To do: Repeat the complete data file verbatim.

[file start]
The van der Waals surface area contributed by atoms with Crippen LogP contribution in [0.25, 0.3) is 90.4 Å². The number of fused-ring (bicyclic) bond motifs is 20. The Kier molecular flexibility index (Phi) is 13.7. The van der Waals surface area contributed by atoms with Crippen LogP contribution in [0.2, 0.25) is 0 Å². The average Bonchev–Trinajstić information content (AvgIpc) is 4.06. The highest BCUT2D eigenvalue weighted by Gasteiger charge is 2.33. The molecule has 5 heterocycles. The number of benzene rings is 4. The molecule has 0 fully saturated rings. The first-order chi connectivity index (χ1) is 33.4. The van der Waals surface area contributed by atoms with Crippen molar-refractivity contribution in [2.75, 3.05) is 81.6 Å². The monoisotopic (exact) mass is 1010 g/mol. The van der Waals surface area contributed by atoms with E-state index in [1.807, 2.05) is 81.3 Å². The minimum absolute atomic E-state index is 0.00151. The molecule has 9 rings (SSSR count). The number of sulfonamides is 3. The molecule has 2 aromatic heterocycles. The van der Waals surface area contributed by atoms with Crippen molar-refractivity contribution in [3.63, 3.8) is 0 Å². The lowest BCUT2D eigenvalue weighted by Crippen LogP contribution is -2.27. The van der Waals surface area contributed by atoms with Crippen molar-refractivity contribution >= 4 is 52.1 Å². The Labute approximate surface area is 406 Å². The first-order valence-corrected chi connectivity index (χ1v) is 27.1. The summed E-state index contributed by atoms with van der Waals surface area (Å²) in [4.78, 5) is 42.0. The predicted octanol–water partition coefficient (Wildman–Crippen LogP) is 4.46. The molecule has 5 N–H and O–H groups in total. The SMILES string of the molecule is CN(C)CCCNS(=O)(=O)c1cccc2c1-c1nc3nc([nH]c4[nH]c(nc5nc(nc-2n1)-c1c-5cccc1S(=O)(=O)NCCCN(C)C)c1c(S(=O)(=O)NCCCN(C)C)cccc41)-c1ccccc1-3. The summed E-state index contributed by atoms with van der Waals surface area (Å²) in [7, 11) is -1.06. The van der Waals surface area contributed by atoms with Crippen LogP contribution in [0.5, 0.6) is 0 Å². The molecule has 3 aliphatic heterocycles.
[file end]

The van der Waals surface area contributed by atoms with Crippen LogP contribution in [0.25, 0.3) is 90.4 Å². The number of fused-ring (bicyclic) bond motifs is 20. The Kier molecular flexibility index (Phi) is 13.7. The van der Waals surface area contributed by atoms with Crippen LogP contribution in [0.2, 0.25) is 0 Å². The average Bonchev–Trinajstić information content (AvgIpc) is 4.06. The highest BCUT2D eigenvalue weighted by Gasteiger charge is 2.33. The molecule has 5 heterocycles. The number of benzene rings is 4. The molecule has 0 fully saturated rings. The first-order chi connectivity index (χ1) is 33.4. The van der Waals surface area contributed by atoms with Crippen molar-refractivity contribution in [2.75, 3.05) is 81.6 Å². The monoisotopic (exact) mass is 1010 g/mol. The van der Waals surface area contributed by atoms with E-state index in [1.807, 2.05) is 81.3 Å². The minimum absolute atomic E-state index is 0.00151. The molecule has 9 rings (SSSR count). The number of sulfonamides is 3. The molecule has 2 aromatic heterocycles. The van der Waals surface area contributed by atoms with Crippen molar-refractivity contribution in [3.63, 3.8) is 0 Å². The lowest BCUT2D eigenvalue weighted by Crippen LogP contribution is -2.27. The van der Waals surface area contributed by atoms with Crippen molar-refractivity contribution >= 4 is 52.1 Å². The Labute approximate surface area is 406 Å². The first-order valence-corrected chi connectivity index (χ1v) is 27.1. The summed E-state index contributed by atoms with van der Waals surface area (Å²) in [4.78, 5) is 42.0. The predicted octanol–water partition coefficient (Wildman–Crippen LogP) is 4.46. The molecule has 5 N–H and O–H groups in total. The SMILES string of the molecule is CN(C)CCCNS(=O)(=O)c1cccc2c1-c1nc3nc([nH]c4[nH]c(nc5nc(nc-2n1)-c1c-5cccc1S(=O)(=O)NCCCN(C)C)c1c(S(=O)(=O)NCCCN(C)C)cccc41)-c1ccccc1-3. The summed E-state index contributed by atoms with van der Waals surface area (Å²) in [7, 11) is -1.06. The van der Waals surface area contributed by atoms with Crippen LogP contribution in [0.5, 0.6) is 0 Å². The molecule has 3 aliphatic heterocycles.